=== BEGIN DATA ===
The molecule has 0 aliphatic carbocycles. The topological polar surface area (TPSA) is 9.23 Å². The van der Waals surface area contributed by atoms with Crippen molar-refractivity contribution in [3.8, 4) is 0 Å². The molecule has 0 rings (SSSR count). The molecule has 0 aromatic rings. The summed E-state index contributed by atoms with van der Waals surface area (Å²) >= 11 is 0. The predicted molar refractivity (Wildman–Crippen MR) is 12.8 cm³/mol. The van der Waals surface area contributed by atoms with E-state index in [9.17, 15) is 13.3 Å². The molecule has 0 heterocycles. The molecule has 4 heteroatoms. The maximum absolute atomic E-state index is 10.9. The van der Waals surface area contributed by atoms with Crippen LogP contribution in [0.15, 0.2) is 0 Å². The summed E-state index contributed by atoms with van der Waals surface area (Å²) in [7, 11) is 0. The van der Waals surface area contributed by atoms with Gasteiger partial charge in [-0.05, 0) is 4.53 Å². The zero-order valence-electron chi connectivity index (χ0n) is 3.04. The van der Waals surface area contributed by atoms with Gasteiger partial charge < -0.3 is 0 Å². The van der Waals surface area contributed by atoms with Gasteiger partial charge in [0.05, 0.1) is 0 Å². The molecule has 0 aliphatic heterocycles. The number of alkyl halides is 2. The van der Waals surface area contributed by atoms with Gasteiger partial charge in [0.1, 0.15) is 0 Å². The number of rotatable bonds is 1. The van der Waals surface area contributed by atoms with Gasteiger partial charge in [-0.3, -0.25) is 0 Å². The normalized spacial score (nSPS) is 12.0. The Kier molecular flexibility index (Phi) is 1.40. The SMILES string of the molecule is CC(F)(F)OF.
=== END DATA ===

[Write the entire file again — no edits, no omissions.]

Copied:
The molecule has 0 aliphatic carbocycles. The topological polar surface area (TPSA) is 9.23 Å². The van der Waals surface area contributed by atoms with Crippen molar-refractivity contribution in [3.8, 4) is 0 Å². The molecule has 0 rings (SSSR count). The molecule has 0 aromatic rings. The summed E-state index contributed by atoms with van der Waals surface area (Å²) >= 11 is 0. The predicted molar refractivity (Wildman–Crippen MR) is 12.8 cm³/mol. The van der Waals surface area contributed by atoms with E-state index in [9.17, 15) is 13.3 Å². The molecule has 0 heterocycles. The molecule has 4 heteroatoms. The maximum absolute atomic E-state index is 10.9. The van der Waals surface area contributed by atoms with Crippen LogP contribution in [0.15, 0.2) is 0 Å². The summed E-state index contributed by atoms with van der Waals surface area (Å²) in [7, 11) is 0. The van der Waals surface area contributed by atoms with Gasteiger partial charge in [-0.05, 0) is 4.53 Å². The zero-order valence-electron chi connectivity index (χ0n) is 3.04. The van der Waals surface area contributed by atoms with Gasteiger partial charge < -0.3 is 0 Å². The van der Waals surface area contributed by atoms with Gasteiger partial charge in [0.05, 0.1) is 0 Å². The molecule has 0 aliphatic heterocycles. The number of alkyl halides is 2. The van der Waals surface area contributed by atoms with Gasteiger partial charge in [0.1, 0.15) is 0 Å². The number of rotatable bonds is 1. The van der Waals surface area contributed by atoms with Gasteiger partial charge in [-0.3, -0.25) is 0 Å². The normalized spacial score (nSPS) is 12.0. The Kier molecular flexibility index (Phi) is 1.40. The SMILES string of the molecule is CC(F)(F)OF.